The two-year wait for a terminal ovarian cancer diagnosis, and the disease that kills more woman than our roads

After two years, a dozen trips to the doctor and the emergency department, Jenny Harland was convinced she was a hypochondriac.
Doctors put her abdominal pain, severe bloating and shortness of breath down to endometriosis, a severe disease which impacts fertility. Or wrote it off as anxiety.

But the 36-year-old from Island Bay, Wellington, had a rare, stage-four ovarian cancer. Laparoscopic surgery to treat endometriosis she didnt have discovered tumours in her ovaries, which had spread throughout her body, and she was given five years to live. She and her partner had been trying for a baby.

After I woke up they told me I had cancer, but I couldnt come to terms with it because I was dealing with the grief of not being a mum, she said.

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Jenny Harland waited two years to be diagnosed with ovarian cancer.

Ovarian cancer is the least survivable women's cancer. Its survival rate is less than half that of those diagnosed with breast or prostate cancer. About 300 new cases are diagnosed and 208 women die each year. The cancer is rarely found in its early stages, and Harlands stage four diagnosis meant it was inoperable. Chemotherapy didnt work.

She is calling for better screening processes and better awareness of its symptoms. She visited a GP about 10 times with her symptoms, but was never given a blood test, which wouldve detected she had cancer. She was offered UTI tests and had three ultrasounds.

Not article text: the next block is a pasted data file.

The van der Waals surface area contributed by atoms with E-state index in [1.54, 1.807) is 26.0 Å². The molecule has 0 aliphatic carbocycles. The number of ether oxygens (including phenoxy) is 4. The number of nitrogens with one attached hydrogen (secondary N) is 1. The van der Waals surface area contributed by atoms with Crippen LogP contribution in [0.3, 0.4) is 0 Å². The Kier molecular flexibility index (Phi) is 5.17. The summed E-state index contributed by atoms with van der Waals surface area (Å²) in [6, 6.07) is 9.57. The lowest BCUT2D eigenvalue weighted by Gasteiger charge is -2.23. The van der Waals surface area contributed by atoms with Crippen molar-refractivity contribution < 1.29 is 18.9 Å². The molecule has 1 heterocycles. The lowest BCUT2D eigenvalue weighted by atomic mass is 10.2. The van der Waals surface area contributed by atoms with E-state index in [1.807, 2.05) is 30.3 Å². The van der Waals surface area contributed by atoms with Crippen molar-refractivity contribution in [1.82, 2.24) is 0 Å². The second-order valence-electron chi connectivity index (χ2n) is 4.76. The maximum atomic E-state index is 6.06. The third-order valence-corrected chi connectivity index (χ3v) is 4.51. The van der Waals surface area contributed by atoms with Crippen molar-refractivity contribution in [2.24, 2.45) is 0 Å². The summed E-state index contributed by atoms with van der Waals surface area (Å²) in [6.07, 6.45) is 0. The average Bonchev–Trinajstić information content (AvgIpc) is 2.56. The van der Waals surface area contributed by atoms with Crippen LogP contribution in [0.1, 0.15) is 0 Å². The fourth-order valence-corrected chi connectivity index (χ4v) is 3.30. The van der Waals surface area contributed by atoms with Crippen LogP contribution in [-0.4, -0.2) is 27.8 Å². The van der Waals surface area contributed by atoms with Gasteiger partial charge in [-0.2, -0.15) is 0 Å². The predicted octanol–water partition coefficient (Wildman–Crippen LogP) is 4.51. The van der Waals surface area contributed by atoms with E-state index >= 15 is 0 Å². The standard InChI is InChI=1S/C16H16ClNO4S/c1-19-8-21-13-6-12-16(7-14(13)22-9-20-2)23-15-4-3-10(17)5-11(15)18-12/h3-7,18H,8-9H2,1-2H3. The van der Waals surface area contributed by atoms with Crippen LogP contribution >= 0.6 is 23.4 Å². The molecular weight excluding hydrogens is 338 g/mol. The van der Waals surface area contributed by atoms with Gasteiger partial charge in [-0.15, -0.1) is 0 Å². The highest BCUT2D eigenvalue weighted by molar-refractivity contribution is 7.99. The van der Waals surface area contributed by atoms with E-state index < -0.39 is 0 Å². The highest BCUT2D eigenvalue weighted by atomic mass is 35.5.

Jenny Harland underwent chemotherapy for her ovarian cancer, but it didnt work.

She took herself to ED when she had shortness of breath, but was told she was probably having an anxiety attack.

Early detection is the answer. If I had had it [diagnosis] within 18 months it might be a matter of having a hysterectomy or removing an ovary. I couldve had the cancer removed.

But she might have been diagnosed sooner if there was a national framework, Tash Crosby said.

Crosby is part of the 15 per cent of women diagnosed with ovarian cancer in its early stages. She went on to found the Talk Peach Gynaecological Foundation and handed a 10,000 signature petition that called for national diagnostic guidelines to be developed and better treatment options to Parliament on Wednesday.

Dom Thomas/RNZ
Petition organiser Jane Ludemann, left, and Talk Peach Gynaecological Foundation founder Tash Crosby stand in Parliament grounds in front of 182 white crosses representing the number of people who died of ovarian cancer in 2020.

There is no proven method of screening for ovarian cancer in the general population, and it is not detected with cervical smear tests.

More women die of ovarian cancer than on the roads every year," she said. It kills a woman every 48 hours.

I think there is definitely not enough awareness and definitely not enough government funding. We need the Government to get on board with this.

Harland has now been given up to 15 years to live but said nothing is certain.

She now has a blood test every six weeks and scan every six months to check if her cancer is growing, but for now she is focussing on her wellbeing and enjoying time with her partner.

Children are off the cards and I have made peace with that. I can just focus on me and trying to make memories, she said.

Diana Sarfati, chief executive of Te Aho o Te Kahu, the Cancer Control Agency, said a report into variation of quality of care in gynaecological cancer, including ovarian, would be published in the middle of next year.

Ovarian cancer symptoms can be difficult to notice, and so far the studies that have looked in to screening approaches to early diagnosis for ovarian cancer havent been successful in reducing mortality, she said.

Ensuring early diagnosis and high quality consistent treatment of cancers remains a focus.

She said incidence of ovarian cancer in New Zealand had decreased since 1996.


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